CROCKETT, TX (KTRE) - An East Texas doctor is leading the campaign for a new government-led idea that they say could save lives in mass casualty situations.
Dr. J Patrick Walker has spent over 30 years in medicine and believes this is one of the most needed projects The project is known as "Stop the Bleed." It is a federal program that was started by Dr. Lenworth Jacobs after the Sandy Hook School mass shooting where 26 people were killed. Jacobs and his colleagues began a program that would grow to the campaign. Walker, a Crockett native, is leading the effort in Texas along with San Antonio Dr. Ronny Stewart.
"It's not about Crockett, Lufkin, or East Texas," Walker said. "It's a nationwide project, and we need to be aware of it in East Texas."
The campaign would put medical kits in public places. Much like AED machines, once opened, medical personnel would be called out to the location. The Stop the Bleed kits would include military-grade hemostatic agents and multiple tourniquets. If the wound is bad enough, a patient can bleed out in a matter of minutes.
"This is for the civilian at the scene to initiate care," Walker said. "If an individual has to wait for the EMS to arrive, it may be too late to stop the hemorrhaging. The debate on mass shootings is a hot topic. Gun control is a contentious problem. What side you stand on is not part of this. this is about trying to get care to the injured individual immediately."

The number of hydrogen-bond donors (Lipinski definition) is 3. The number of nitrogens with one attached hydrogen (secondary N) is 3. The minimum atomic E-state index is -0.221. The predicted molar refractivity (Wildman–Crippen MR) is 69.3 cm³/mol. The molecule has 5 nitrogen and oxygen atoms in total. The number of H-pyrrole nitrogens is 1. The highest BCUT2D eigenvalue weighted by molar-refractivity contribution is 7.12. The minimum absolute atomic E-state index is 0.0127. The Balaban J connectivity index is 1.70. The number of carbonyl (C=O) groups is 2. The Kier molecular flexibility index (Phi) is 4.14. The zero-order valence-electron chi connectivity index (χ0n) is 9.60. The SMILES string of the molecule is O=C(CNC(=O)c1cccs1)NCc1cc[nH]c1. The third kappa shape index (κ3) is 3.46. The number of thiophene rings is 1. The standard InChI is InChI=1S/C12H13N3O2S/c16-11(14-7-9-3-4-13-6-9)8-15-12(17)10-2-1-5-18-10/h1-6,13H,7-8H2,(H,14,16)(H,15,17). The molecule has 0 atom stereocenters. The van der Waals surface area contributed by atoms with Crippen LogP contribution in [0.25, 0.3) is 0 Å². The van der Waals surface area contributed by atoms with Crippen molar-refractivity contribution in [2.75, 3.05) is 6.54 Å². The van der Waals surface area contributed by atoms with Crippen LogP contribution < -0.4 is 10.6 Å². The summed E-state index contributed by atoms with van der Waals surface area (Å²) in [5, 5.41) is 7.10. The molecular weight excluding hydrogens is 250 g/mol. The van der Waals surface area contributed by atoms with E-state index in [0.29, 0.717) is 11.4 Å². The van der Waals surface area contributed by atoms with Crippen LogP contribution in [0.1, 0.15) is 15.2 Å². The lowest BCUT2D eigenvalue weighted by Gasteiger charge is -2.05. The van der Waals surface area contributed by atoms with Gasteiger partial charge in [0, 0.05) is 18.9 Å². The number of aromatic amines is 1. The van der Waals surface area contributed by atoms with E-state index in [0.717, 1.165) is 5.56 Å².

The federal initiative is now in the development stage. While the campaign started out of mass trauma incidents, Walker believes it could be used for everyday emergencies.
"It can happen anywhere in our country," Walker said. "It could happen in Lufkin or Latexo. It is important to understand that this Stop the Bleed program will be utilized for other trauma, industrial accidents, automobile accidents, anything that can reduce hemorrhaging accidents. Our EMS services our great. they get there quick, but it is hard to imagine them getting there in less than five minutes."
Walker recently showed a kit off to State Representative and Lufkin native Trent Ashby. Impressed, Ashby wrote up a resolution to have Texas back the program. The resolution was filed in the House of Representatives Tuesday. Ashby hopes for the house to vote on it early next week, so it can then be sent to the Senate and then Governor Greg Abbot's office for approval.